Is the most effective weight loss strategy really so difficult? New study shows that food self-monitoring takes less than 15 minutes a day – ScienceDaily


Research shows that if you want to lose weight, the best predictor of success is monitoring and recording your calorie and fat intake throughout the day – "write it down when you bite it".

However, food self-monitoring is generally considered so unpleasant and tedious that many who lose weight can not give themselves the will to do so.

New research to appear in the March issue of Obesity suggests that the reality of food self-monitoring can be much less unpleasant than perception.

After six months of tracking their food intake, the top performers in an online behavioral weight loss program spent an average of 14.6 minutes per day on this activity. Program participants recorded calories and fat from all foods and beverages they consumed, as well as portion sizes and methods of preparation.

The study, conducted by researchers at the University of Vermont and the University of South Carolina, is the first to quantify how much time food self-monitoring actually takes for those who lose weight successfully.

"People hate it, they think it's painful and horrible, but the question we had was: how long does self-monitoring for food?" said Jean Harvey, president of the Department of Nutrition and Food Science at the University of Vermont and lead author of the study. "The answer is, not much."

Harvey and his colleagues examined the dietary self-monitoring habits of 142 participants in an online behavioral weight control intervention. For 24 weeks, participants met weekly for an online group session led by a qualified dietician.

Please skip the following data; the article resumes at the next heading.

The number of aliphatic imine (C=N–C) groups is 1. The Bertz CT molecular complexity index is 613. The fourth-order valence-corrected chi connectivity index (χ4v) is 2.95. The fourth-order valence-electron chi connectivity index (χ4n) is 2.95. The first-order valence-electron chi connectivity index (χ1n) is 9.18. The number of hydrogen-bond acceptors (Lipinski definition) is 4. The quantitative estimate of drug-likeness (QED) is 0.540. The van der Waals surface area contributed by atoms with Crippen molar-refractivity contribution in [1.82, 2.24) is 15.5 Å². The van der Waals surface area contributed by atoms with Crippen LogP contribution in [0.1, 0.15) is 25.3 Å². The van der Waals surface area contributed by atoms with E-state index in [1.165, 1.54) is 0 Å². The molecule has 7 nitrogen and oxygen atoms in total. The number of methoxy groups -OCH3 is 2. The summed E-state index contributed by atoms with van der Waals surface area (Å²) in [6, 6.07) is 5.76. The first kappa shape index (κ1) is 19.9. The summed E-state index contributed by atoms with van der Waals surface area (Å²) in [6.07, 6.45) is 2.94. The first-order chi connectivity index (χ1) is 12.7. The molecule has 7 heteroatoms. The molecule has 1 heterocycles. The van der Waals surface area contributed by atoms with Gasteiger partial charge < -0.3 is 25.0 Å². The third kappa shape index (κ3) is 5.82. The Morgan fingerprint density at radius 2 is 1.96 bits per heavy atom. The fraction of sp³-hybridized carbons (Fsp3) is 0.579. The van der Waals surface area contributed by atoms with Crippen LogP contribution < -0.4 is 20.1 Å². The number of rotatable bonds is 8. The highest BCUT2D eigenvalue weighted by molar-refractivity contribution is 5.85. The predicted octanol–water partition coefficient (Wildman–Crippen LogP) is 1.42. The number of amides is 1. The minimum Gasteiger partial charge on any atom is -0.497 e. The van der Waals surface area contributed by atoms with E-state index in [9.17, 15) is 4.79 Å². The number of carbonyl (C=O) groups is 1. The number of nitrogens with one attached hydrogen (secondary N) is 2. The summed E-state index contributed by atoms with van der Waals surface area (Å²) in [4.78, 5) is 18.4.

Participants also recorded their daily food consumption online, leaving a record of time spent on activity and the frequency with which they logged in – information extracted by the researchers for the new study.

Participants who lost 10% of their body weight – the best performing members of the cohort – spent an average of 23.2 minutes per day on self-monitoring in the first month of the program. In the sixth month, the time was 14.6 minutes.

Short but frequent

What was most predictive of the success of weight loss was not the time spent monitoring – those who took more time and included more details had no better results – but the frequency of connections, confirming the conclusions of previous studies.

"Those who self-monitored at least three times a day and who followed day after day were the best performers," said Harvey. "It seems to be the act of self-control itself that makes the difference – not the time spent or the details included."

Harvey attributes the decrease in the time needed for self-monitoring to the increasing efficiency of participants in recording data and the web program's ability to automatically complete words and phrases automatically after entering a few letters.

Harvey said that the most important contribution of the study could be to help future weight losers set behavioral goals.

"We know that people do better when they have the right expectations," Harvey said. "We were able to tell them that they should do 200 minutes of exercise a week, but when we asked them to write all their food, we could never say how long it would take." we can. "

With online dietary monitoring apps such as LoseIt, Calorie King and My Fitness Pal widely available, Harvey hopes the study results will encourage more people to adopt food self-monitoring as a weight loss strategy. .

"It's very effective and it's not as hard as people think," she said.

The stakes are high. The latest federal data show that nearly 40% of American adults were obese in 2015-2016, compared to 34% in 2007-2008. Obesity is linked to chronic diseases such as type 2 diabetes, hyperlipidemia, high blood pressure, cardiovascular disease and cancer. It is responsible for 18% of deaths among Americans aged 40 to 85, according to a 2013 study.

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